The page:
The Aara and Urumi are Whip-Swords: A concept I originally didn’t think was possible. At first it appears to work: whips are long, unpredictable, can be used in a 360 degree rotation, and these blades are sharp enough to slice through flesh. I would assume that they could also tangle and wrap around the enemy’s limbs and weapons as well. However since whips are lightweight, the blade doesn’t have the weight necessary to do damage against basic armor. Furthermore, the wide swinging movement of the whip makes precision strikes extremely difficult. Most helmets, including those that don’t block the face, still offer flaps of plate or mail at the sides of their face to prevent such side-strikes. Basic mail armor is strong enough to tank slashes from even the legendary Katana: so a light and flimsy whip would do virtually no damage. Most importantly; the wide movements of the whipping is so dangerous to the user and so exhausting to perform that just attempting to use the weapon is risky. This is a great example of a weapon that is flashy and skillful yet inflexible: regular swords are just more practical.

Chakrams: a portable and flexible projectile. Ranging from small Shurikens or massive Wind and Fire Wheels; these disks are designed to be throw at a relatively rapid pace. Rajputs did have bows, but if facing multiple approaching enemies at mid-range, they can throw these multiple disks to harm or kill before a close-quarters engagement.

These disks are so lightweight that they can be used as jewelry. I mentioned that Ninjas used Shurikens because the weapon was so light that they could carry literally dozens of them without being slowed down. The Rajput meanwhile is a conventional soldier, not a lightweight sneaky assassin (India already had something like that anyways: the Thuggees). Since they were so lightweight, it made sense to wear them into battle if you were a Rajput that was already heavily armed. Some Chakrams could also be worn on the arms to block sword slashes (for any One Piece fans: this is similar to Mr. 1’s attack: Spiral Hollow).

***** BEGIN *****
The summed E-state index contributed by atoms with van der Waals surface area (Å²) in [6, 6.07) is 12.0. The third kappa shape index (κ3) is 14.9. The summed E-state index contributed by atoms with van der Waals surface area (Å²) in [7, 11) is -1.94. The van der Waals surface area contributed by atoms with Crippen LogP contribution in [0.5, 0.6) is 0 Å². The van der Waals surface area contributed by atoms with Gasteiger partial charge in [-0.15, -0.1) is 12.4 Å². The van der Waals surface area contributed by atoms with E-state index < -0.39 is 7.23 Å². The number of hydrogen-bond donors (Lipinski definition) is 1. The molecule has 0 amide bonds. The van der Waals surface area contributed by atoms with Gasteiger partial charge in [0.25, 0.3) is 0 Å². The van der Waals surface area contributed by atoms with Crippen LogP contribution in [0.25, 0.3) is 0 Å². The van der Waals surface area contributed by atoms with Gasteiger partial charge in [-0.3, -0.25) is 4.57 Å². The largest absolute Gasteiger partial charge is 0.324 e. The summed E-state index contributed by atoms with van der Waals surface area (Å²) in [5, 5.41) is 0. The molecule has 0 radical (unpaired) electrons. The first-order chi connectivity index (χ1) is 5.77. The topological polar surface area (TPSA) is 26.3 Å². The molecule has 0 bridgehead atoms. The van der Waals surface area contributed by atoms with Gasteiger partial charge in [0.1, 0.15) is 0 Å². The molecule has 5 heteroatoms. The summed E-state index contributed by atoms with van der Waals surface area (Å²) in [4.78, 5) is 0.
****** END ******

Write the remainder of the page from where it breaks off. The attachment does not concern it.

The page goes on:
This weapon can also be used for close combat as well, assuming you’re wearing a gauntlet or if the Chakram has a handle. (Yes I’m using a picture from Xena: this isn’t a common weapon in media, I don’t have many images to use.)

Also these guys know Gatka, Shastar Vidiya, and Kung Fu: because these guys need even more ways to kill.


I got nothing… I honestly do not know how to counter a Rajput in combat, I don’t see any obvious weaknesses for them.

The Rajput doesn’t dominate in any category, but is GREAT at everything. His armor and shield might not be as extreme as Knights, but they are still great, and Knight plate-armor wouldn’t work in India’s hot climate anyways. His agility isn’t as quick as a Shaolin or a Ninja: but Rajputs have superior weapons and defenses to compensate. A Hoplite is lacking in projectiles and the Rajput could deflect or damage their pike with a Khanda or Mace. Rajput can defend themselves against bows thanks to their medium-sized Dhal shield, and many Rajputs were archers as well. Many Rajputs were horsemen also, and Rajput War Elephants were common.

I guess the only thing I can think of is that their beards could be easy to grab and pull, but good luck trying to get your hand that close to the guy who mastered literally over a dozen weapons.

But the Rajput is just so flexible; they have a weapon for almost every situation. It was only with the introduction of gun wielding empires (the Mughal and British) that were able to put an end to the ancient Rajput. However the Rajput people themselves are still alive today, and many are currently in India’s army as the elite Rajput Regiment.